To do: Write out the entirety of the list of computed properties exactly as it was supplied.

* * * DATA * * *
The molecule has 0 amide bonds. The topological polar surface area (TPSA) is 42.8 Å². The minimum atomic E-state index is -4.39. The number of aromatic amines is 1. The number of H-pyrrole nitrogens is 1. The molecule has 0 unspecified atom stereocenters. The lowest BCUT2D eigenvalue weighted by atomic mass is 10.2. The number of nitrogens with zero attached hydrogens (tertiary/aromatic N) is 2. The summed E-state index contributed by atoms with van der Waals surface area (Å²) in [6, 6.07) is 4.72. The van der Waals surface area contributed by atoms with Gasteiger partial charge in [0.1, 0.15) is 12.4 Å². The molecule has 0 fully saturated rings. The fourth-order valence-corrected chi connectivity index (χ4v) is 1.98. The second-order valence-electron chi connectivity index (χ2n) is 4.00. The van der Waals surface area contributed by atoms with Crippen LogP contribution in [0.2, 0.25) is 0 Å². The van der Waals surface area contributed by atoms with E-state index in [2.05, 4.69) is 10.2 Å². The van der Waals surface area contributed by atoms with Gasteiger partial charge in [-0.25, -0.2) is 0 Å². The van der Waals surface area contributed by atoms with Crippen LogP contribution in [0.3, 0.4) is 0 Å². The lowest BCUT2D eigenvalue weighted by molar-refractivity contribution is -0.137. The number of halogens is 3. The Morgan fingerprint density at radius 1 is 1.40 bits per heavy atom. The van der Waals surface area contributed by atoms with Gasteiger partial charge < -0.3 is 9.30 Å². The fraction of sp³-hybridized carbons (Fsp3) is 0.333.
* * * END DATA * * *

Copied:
The molecule has 0 amide bonds. The topological polar surface area (TPSA) is 42.8 Å². The minimum atomic E-state index is -4.39. The number of aromatic amines is 1. The number of H-pyrrole nitrogens is 1. The molecule has 0 unspecified atom stereocenters. The lowest BCUT2D eigenvalue weighted by atomic mass is 10.2. The number of nitrogens with zero attached hydrogens (tertiary/aromatic N) is 2. The summed E-state index contributed by atoms with van der Waals surface area (Å²) in [6, 6.07) is 4.72. The van der Waals surface area contributed by atoms with Gasteiger partial charge in [0.1, 0.15) is 12.4 Å². The molecule has 0 fully saturated rings. The fourth-order valence-corrected chi connectivity index (χ4v) is 1.98. The second-order valence-electron chi connectivity index (χ2n) is 4.00. The van der Waals surface area contributed by atoms with Crippen LogP contribution in [0.2, 0.25) is 0 Å². The van der Waals surface area contributed by atoms with E-state index in [2.05, 4.69) is 10.2 Å². The van der Waals surface area contributed by atoms with Gasteiger partial charge in [-0.25, -0.2) is 0 Å². The van der Waals surface area contributed by atoms with Crippen LogP contribution in [0.3, 0.4) is 0 Å². The lowest BCUT2D eigenvalue weighted by molar-refractivity contribution is -0.137. The number of halogens is 3. The Morgan fingerprint density at radius 1 is 1.40 bits per heavy atom. The van der Waals surface area contributed by atoms with Gasteiger partial charge < -0.3 is 9.30 Å². The fraction of sp³-hybridized carbons (Fsp3) is 0.333.